Over the past 12 months, there have been many unexpected events that have had major political, economic and social consequences, including the election of Donald Trump as President of the USA, the UK’s vote to leave the European Union, tensions over North Korea, terrorism and natural disasters.
At the same time, discussion continues about some powerful long-term trends, including climate change, a rising tide of populism, the development of artificial intelligence and robotics. Each has the potential to cause significant uncertainty.
UBS Investor Watch, our international study of people with more than $1m to save and invest, looks at how unpredictability is shaping the actions and attitudes of High Net Worth individuals across the globe.
We discovered some interesting findings:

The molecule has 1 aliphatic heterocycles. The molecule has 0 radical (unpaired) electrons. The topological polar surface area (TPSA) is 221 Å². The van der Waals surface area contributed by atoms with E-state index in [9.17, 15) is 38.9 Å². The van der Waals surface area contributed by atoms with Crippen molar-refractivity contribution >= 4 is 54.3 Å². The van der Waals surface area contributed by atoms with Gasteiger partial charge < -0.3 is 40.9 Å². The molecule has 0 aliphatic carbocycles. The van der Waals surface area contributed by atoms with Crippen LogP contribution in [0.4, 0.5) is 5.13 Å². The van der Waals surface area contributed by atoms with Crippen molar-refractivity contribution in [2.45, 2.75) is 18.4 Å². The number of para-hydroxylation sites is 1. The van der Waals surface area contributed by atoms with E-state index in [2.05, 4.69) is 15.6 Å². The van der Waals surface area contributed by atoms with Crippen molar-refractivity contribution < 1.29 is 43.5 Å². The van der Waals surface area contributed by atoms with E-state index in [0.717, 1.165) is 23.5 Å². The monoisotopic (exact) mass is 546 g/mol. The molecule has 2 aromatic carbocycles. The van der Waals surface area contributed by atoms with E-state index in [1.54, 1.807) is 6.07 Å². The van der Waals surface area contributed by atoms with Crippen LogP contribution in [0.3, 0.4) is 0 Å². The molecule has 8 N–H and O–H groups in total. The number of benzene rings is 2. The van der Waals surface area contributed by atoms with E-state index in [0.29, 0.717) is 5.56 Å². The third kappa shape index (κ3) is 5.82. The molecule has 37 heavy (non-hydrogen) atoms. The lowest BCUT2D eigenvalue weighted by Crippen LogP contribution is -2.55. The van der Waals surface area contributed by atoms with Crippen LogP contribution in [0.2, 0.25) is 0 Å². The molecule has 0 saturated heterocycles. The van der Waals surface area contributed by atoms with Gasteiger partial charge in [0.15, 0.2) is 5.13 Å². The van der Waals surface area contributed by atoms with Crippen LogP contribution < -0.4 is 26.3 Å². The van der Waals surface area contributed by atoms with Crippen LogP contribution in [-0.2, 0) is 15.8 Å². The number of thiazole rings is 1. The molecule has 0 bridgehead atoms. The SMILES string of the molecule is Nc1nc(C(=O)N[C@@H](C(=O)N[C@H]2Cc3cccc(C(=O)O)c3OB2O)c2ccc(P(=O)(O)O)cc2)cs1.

- 80% of millionaires surveyed felt that we are living through the most unpredictable period in history
- 80% believe that emotions, rather than facts, drive the decisions of voters today
- 52% of millionaires are confident their finances will improve over the next 12 months
This edition also explores how HNWIs are responding to uncertainty and the impact it could have on their wealth.
In the meantime, here are four key tactics to help you deal with unpredictability:
- Focus on the long-term. Avoid responding to short-term events or distractions. Cutting through this noise has never mattered more, because there has never been so much of it.
- Consider all wealth dimensions. Investments, business, family: the wealth dimensions are interconnected and require an integrated wealth planning approach.
- Maintain a diversified portfolio. Exposure to a broad range of assets and geographies is essential. It helps to avoid the risks of domestic biases. Adding alternative investments can provide another source of protection against global and regional uncertainty while offering attractive yield opportunities in the mid to longer term.
- Be wary of overestimating the safety of cash. Cash may always be attractive, especially in an unpredictable world. But inflation erodes its value, meaning that cash assets can damage your financial health in the long term.